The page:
During the visit the delegation got a 360 degree perspective not only about the two year A.S

degree program in Engineering Technology (ET), related articulation agreements, but also highlights on FLATE’s current international technician education and exchange program for students. Dr. Marilyn Barger provided an overview of FLATE and the statewide, A.S. degree in Engineering Technology with a focus on Florida articulations. Dr. Richard Gilbert and Dr. Wilfred Moreno, professors at the University of South Florida and FLATE Co-Principal Investigators provided information on the longstanding FLATE and USF partnership with ISTEC, or the Ibero-American Science and Technology Education Consortium, while Miguel Garcia touched upon workforce development curriculum and programs with reference to HCC/FLATE’s partnership with Florida TRADE. The delegation also got a chance to tour HCC’s state-of-the-art engineering technology lab, the Workforce Training Center which gave them an insight into HCC’s vocational programs, and discussed objectives for developing a student mobility model HCC-FLATE-DuocUC which would ultimately build on developing an international internship program.

In the upcoming months, FLATE and HCC will continue working with DuocUC to map pathways for establishing an international internship/exchange program, similar to the one FLATE has already established with other international organizations in Europe. As the partnership develops we will be sure to bring additional updates and stories. For information visit www.duoc.cl.



Side Note

In addition to the partnership with DuocUC, this summer as part of FLATE’s international technician training and education exchange program for students, Ander Goikoetxea Miangolarra, a mechanical technical engineering and industrial engineering major at ETSI University in Bilbao, Spain, will be interning at Mitek USA Inc., one of FLATE’s industry partners in Tampa who also hosted MFG Day tours in 2015. During his six-month internship, Ander will participate in industrial engineering projects to improve plant operations. He will also work closely with Ken Jurgensmeyer, Director of Manufacturing Operations, Keila Loynaz, and Mercedes Heredia (former engineering technology graduate from HCC-Brandon) on material flow and processing of finished goods. In addition to the educational component of his internship, Jurgensmeyer and his team at Mi-Tek have planned a fun stay for Ander that includes among many others, a visit to Kennedy Space Center, Museum of Science and Industry, Everglades National Park, the Frank Loyd Wright Architecture at Florida Southern College, that “would fit an engineering field of study” said Jurgensmeyer.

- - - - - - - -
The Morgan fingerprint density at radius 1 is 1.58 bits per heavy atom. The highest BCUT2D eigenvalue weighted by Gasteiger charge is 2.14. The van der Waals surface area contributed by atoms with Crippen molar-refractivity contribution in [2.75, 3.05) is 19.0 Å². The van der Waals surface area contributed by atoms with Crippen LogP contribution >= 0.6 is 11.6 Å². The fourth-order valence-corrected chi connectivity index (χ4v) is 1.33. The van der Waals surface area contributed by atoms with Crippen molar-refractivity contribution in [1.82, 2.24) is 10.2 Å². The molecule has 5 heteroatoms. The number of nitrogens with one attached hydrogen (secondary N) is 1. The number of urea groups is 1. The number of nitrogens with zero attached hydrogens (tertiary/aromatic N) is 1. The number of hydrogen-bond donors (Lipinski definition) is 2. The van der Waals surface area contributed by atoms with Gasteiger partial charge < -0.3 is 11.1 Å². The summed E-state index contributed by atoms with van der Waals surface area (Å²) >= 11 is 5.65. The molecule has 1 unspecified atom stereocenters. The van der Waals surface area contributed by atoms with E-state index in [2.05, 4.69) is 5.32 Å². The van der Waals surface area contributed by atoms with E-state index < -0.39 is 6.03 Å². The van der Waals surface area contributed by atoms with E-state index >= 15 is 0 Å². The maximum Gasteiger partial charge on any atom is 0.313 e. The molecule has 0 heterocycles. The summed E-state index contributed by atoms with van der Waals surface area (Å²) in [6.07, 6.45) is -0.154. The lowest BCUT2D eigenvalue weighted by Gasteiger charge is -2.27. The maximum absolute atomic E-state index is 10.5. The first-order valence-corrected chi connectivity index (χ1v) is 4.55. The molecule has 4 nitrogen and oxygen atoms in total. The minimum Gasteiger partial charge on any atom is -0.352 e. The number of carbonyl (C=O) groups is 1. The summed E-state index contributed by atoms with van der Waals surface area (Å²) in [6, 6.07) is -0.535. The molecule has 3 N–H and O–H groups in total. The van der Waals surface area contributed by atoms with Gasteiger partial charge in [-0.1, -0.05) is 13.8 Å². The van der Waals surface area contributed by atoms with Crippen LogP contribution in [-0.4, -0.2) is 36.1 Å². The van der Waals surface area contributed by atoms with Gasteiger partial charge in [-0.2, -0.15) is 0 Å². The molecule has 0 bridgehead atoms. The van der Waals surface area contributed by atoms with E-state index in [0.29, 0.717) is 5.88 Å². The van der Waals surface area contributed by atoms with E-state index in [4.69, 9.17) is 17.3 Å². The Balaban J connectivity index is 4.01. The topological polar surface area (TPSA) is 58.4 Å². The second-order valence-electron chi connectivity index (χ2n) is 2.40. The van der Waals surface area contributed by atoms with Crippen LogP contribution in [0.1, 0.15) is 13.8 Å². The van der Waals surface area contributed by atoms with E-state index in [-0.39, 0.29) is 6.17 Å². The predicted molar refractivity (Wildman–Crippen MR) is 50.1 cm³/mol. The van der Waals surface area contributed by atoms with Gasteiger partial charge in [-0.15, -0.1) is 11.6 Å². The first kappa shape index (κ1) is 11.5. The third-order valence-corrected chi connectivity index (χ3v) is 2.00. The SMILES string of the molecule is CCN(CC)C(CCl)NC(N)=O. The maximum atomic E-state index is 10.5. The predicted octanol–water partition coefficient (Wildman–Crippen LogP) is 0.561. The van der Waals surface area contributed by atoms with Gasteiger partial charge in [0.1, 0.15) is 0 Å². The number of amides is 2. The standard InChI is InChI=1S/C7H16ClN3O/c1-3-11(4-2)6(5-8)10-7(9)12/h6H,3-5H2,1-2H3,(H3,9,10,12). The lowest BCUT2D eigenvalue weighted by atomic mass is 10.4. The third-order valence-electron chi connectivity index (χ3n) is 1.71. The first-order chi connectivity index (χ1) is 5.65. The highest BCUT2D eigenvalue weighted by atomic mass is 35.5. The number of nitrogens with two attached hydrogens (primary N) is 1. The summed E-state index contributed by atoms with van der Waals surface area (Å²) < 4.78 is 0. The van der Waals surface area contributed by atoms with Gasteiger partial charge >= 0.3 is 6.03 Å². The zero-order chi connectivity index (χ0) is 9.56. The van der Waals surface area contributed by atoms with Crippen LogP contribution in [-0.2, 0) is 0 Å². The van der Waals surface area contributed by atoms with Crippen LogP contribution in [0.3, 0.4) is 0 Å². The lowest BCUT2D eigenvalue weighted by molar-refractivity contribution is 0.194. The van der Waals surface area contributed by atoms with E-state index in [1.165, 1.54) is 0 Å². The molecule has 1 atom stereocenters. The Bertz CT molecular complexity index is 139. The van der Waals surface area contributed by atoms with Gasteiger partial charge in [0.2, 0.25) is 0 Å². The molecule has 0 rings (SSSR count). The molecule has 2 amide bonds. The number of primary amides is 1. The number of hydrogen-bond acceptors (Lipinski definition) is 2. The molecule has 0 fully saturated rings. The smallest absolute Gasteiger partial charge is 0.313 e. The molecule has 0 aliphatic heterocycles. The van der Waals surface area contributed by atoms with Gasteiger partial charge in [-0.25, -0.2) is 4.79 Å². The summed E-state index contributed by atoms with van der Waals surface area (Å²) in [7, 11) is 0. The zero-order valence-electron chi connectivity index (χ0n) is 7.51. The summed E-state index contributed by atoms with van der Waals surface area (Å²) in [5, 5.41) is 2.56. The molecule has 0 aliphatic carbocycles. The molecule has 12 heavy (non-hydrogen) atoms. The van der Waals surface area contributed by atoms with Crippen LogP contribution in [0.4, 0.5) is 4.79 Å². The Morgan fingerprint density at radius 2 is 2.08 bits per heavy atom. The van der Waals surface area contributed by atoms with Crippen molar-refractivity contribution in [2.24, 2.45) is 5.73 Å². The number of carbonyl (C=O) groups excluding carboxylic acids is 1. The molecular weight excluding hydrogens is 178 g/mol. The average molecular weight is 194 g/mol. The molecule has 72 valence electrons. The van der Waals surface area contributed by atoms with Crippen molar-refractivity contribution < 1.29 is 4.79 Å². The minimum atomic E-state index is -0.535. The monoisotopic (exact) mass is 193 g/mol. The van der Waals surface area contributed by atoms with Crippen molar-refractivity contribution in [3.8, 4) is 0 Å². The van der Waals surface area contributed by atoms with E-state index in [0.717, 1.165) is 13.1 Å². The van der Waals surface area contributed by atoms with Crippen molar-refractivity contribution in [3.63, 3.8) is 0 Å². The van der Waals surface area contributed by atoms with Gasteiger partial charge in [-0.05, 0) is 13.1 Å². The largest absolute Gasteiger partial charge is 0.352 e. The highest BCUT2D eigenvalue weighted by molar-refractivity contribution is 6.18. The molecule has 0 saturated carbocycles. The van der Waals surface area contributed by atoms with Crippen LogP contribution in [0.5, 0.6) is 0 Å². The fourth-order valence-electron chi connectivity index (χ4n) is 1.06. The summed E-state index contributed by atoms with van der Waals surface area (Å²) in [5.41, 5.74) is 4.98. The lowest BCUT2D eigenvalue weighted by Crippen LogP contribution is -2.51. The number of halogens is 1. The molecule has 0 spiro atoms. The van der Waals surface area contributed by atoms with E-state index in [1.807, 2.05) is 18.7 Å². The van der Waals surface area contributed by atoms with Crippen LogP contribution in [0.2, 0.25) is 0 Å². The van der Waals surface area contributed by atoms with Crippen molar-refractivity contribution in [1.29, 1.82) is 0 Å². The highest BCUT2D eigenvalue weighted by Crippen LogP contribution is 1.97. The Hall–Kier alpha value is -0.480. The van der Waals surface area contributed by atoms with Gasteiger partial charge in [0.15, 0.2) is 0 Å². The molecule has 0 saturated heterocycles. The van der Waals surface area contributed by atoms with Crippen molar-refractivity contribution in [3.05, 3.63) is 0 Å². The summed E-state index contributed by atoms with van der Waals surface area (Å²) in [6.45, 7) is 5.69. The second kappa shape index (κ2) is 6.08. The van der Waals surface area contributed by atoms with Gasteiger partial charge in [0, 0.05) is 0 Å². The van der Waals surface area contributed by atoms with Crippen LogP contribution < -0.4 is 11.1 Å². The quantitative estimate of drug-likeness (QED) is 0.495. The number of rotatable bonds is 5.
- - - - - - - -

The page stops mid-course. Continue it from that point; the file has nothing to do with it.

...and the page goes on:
For more information on FLATE’s international technician education and training programs visit www.fl-ate.org and www.madeinflorida.org, or contact Dr. Marilyn Barger at barger@fl-ate.org.

Suncoast Technical College Surges Ahead in Getting Students NIMS Certified

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NIMS is proud to announce that it awarded a record number of credentials last year to individuals seeking to enter into or advance in manufacturing jobs. In 2015, NIMS issued 21,420 industry-recognized credentials, with 18,901 of them issued in the United States. As a result, NIMS' U.S. credentialing increased by 20% from 2014. The growth in credentialing is in part due to the support and hard work of NIMS' partner schools and businesses promoting NIMS to their students, colleagues and networks. For more information on the national data visit http://nimsready.org/highest-number-of-nims-credentials-awarded-to-students-and-workers-to-prepare-for-manufacturing-jobs.

Of the 440 who earned the NIMS certification in Florida, 106 were Suncoast Technical College students in Sarasota, FL. Congratulations! to all the students at STC for making great strides for being among the highest number of NIMS certificate awardees! For information on Suncoast Technical College’s machining program read their blog http://suncoastcncprecisionmachine.wordpress.com, or contact Ed Doherty, precision machining and CNC instructor at STC at Edward.Doherty@sarasotacountyschools.net.



National Data